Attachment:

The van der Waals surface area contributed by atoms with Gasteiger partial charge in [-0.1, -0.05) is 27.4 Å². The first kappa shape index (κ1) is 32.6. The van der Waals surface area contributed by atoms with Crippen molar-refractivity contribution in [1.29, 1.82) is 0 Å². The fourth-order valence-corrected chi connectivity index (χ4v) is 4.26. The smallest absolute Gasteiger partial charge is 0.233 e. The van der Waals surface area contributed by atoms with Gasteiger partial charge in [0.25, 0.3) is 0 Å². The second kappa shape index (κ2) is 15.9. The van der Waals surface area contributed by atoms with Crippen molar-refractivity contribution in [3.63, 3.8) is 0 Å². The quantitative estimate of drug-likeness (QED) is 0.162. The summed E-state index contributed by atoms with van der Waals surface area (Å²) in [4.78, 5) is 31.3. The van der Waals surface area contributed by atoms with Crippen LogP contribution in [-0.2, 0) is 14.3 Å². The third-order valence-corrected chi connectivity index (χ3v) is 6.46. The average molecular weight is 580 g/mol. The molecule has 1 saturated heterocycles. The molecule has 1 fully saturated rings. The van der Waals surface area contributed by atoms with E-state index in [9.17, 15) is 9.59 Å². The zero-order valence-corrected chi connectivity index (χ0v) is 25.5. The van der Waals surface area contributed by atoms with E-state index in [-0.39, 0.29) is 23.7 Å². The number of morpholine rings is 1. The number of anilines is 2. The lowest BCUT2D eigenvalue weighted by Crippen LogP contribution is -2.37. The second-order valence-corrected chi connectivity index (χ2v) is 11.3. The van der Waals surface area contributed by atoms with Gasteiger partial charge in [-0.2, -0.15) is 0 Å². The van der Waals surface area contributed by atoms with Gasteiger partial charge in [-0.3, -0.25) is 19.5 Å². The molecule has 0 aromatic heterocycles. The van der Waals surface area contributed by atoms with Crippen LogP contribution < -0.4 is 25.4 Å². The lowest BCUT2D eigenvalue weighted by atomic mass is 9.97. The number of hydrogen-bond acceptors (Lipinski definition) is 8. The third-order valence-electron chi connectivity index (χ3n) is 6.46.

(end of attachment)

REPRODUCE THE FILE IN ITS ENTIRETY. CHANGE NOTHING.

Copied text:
The van der Waals surface area contributed by atoms with Gasteiger partial charge in [-0.1, -0.05) is 27.4 Å². The first kappa shape index (κ1) is 32.6. The van der Waals surface area contributed by atoms with Crippen molar-refractivity contribution in [1.29, 1.82) is 0 Å². The fourth-order valence-corrected chi connectivity index (χ4v) is 4.26. The smallest absolute Gasteiger partial charge is 0.233 e. The van der Waals surface area contributed by atoms with Gasteiger partial charge in [0.25, 0.3) is 0 Å². The second kappa shape index (κ2) is 15.9. The van der Waals surface area contributed by atoms with Crippen molar-refractivity contribution in [3.63, 3.8) is 0 Å². The quantitative estimate of drug-likeness (QED) is 0.162. The summed E-state index contributed by atoms with van der Waals surface area (Å²) in [4.78, 5) is 31.3. The van der Waals surface area contributed by atoms with Crippen LogP contribution in [-0.2, 0) is 14.3 Å². The third-order valence-corrected chi connectivity index (χ3v) is 6.46. The average molecular weight is 580 g/mol. The molecule has 1 saturated heterocycles. The molecule has 1 fully saturated rings. The van der Waals surface area contributed by atoms with E-state index in [9.17, 15) is 9.59 Å². The zero-order valence-corrected chi connectivity index (χ0v) is 25.5. The van der Waals surface area contributed by atoms with E-state index in [-0.39, 0.29) is 23.7 Å². The number of morpholine rings is 1. The number of anilines is 2. The lowest BCUT2D eigenvalue weighted by Crippen LogP contribution is -2.37. The second-order valence-corrected chi connectivity index (χ2v) is 11.3. The van der Waals surface area contributed by atoms with Gasteiger partial charge in [-0.2, -0.15) is 0 Å². The van der Waals surface area contributed by atoms with Gasteiger partial charge in [-0.3, -0.25) is 19.5 Å². The molecule has 0 aromatic heterocycles. The van der Waals surface area contributed by atoms with Crippen LogP contribution < -0.4 is 25.4 Å². The lowest BCUT2D eigenvalue weighted by atomic mass is 9.97. The number of hydrogen-bond acceptors (Lipinski definition) is 8. The third-order valence-electron chi connectivity index (χ3n) is 6.46.